How denialists weaponize media literacy and what to do about it

danah boyd's SXSW Edu keynote, What Hath We Wrought? builds on her essay from 2017 about the relationship of media literacy education to the rise of conspiracy theories and the great epistemological rift in which significant numbers of people believe things that are clearly untrue, from climate denial to flat-earthing.

boyd suggests that media literacy's emphasis on considering the social context of news prepared the way for denialism. The message of media literacy educators is that the motives of a speaker should be considered when evaluating the speaker's claims — and the message of denialists is that climate change scientists only get paid if they're right; doctors are financially interested in vaccinating your kids; George Soros is paying #blacklivesmatter protesters, etc — denialism weaponizes the methods of media literacy.

boyd worries that "google it" is being proposed as the answer to "fake news" — search engines are gameable, and digging for depth about extraordinary claims might well turn up hermetically sealed denial-bubbles of people who are painstakingly making the case that their delusions are truthful.

boyd closes with policy prescriptions: focus on contradictions in claims, not motives. Cultivate the "cognitive strength" to empathize and understand toxic worldviews without being swayed by them.

Empathy is a powerful emotion, one that most educators want to encourage. But when you start to empathize with worldviews that are toxic, it's very hard to stay grounded. It requires deep cognitive strength. Scholars who spend a lot of time trying to understand dangerous worldviews work hard to keep their emotional distance. One very basic tactic is to separate the different signals. Just read the text rather than consume the multimedia presentation of that. Narrow the scope. Actively taking things out of context can be helpful for analysis precisely because it creates a cognitive disconnect. This is the opposite of how most people encourage everyday analysis of media, where the goal is to appreciate the context first. Of course, the trick here is wanting to keep that emotional distance. Most people aren't looking for that.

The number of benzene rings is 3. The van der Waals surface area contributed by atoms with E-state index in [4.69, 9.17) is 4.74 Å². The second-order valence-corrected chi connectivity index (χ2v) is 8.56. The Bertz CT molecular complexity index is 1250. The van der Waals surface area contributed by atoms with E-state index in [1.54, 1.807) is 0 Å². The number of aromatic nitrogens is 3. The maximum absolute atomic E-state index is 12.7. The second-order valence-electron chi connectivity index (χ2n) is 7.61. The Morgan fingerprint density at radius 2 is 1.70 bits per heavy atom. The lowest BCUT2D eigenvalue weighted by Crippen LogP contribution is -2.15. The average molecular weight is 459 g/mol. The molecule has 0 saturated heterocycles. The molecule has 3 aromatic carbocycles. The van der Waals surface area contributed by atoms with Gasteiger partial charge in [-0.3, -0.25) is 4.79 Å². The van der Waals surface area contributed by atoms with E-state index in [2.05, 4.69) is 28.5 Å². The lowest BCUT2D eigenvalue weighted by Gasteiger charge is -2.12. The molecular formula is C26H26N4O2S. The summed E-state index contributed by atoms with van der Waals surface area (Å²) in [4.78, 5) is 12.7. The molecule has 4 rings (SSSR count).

I also believe that it's important to help students truly appreciate epistemological differences. In other words, why do people from different worldviews interpret the same piece of content differently? Rather than thinking about the intention behind the production, let's analyze the contradictions in the interpretation. This requires developing a strong sense of how others think and where the differences in perspective lie. From an educational point of view, this means building the capacity to truly hear and embrace someone else's perspective and teaching people to understand another's view while also holding their view firm. It's hard work, an extension of empathy into a practice that is common among ethnographers. It's also a skill that is honed in many debate clubs. The goal is to understand the multiple ways of making sense of the world and use that to interpret media. Of course, appreciating the view of someone who is deeply toxic isn't always psychologically stabilizing.

You Think You Want Media Literacy… Do You? [danah boyd/Data & Society]